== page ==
Clear Thinking

Is the Bible Anti-Intellectual?

Viewed in isolation, some passages of Scripture seem to convey that there is a special danger in the human intellect—danger that is greater than the hazards of, for example, “the heart.” Sadly, these passages are often viewed “in isolation” in churches strongly influenced by revivalism, romanticism (see also IEP), or both.

Used as slogans, passages like the following seem solidly anti-intellectual:

Knowledge puffeth up, but charity edifieth. (1 Cor. 8:1)
God hath chosen the foolish things of the world to confound the wise. (1 Cor. 1:27)
Beware lest any man spoil you through philosophy and vain deceit. (Col. 2:8)
Ever learning, and never able to come to the knowledge of the truth. (2 Tim. 3:7)
Trust in the Lord with all your heart and do not lean on your own understanding. (Prov. 3:5-6)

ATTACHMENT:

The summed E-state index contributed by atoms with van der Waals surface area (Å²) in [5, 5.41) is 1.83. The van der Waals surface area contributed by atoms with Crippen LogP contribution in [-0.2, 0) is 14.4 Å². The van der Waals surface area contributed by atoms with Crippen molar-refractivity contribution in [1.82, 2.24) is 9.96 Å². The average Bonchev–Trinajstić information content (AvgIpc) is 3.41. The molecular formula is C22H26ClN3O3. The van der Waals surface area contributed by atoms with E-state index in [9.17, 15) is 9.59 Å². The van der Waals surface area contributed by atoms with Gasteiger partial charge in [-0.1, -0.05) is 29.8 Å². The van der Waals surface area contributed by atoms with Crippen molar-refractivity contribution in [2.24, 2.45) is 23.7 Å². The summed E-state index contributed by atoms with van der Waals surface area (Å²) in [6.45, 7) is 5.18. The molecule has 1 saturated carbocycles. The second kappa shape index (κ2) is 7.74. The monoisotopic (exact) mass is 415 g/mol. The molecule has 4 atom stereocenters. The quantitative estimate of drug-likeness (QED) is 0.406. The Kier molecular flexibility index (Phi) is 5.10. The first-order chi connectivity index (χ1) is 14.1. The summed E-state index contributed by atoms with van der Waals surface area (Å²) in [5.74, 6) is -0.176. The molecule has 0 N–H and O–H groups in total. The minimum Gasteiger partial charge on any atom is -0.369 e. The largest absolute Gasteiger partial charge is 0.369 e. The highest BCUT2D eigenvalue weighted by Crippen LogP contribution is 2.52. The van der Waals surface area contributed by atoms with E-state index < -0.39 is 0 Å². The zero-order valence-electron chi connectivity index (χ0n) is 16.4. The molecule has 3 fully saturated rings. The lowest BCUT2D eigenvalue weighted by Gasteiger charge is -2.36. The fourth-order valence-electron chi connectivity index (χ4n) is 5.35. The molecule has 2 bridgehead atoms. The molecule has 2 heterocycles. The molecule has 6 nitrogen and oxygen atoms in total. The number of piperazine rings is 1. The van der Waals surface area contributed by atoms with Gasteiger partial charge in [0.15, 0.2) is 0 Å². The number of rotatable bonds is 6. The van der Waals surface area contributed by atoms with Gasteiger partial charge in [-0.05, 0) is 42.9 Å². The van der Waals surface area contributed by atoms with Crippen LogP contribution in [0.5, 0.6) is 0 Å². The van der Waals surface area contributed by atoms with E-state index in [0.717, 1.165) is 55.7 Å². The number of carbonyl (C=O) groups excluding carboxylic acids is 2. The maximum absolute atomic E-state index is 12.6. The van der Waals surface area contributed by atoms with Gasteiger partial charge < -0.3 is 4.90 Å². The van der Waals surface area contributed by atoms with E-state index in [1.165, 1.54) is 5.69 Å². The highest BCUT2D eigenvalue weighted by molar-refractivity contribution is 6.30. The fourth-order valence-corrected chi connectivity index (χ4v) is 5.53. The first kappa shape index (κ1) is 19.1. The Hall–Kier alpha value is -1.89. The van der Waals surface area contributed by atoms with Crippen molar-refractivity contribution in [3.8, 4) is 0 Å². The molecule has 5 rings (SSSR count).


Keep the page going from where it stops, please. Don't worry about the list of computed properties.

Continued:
Based on passages like these, anti-intellectuals teach that Christians should focus more energy on “matters of the heart” in contrast to the intellect. Study and analysis should be viewed with greater suspicion than impression and intuition (supposedly, the special domain of the Holy Spirit). The quality of worship should be gauged by what’s felt more than by what’s thought or learned.

But these are errors, and we can correct or avoid them by looking more comprehensively at what Scripture reveals about the inner man. What follows is intended as a start.

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Why Bad Arguments Are So Persuasive

"Sixteenth-century scholar Richard Hooker saw this problem unfold in his time over a question of governance for the Church of England. In his work, Laws of Ecclesiastical Polity, Hooker explains the kinds of arguments made by his contemporaries in this debate, while shedding light on why bad arguments manage to persuade large numbers of people." - Intellectual Takeout

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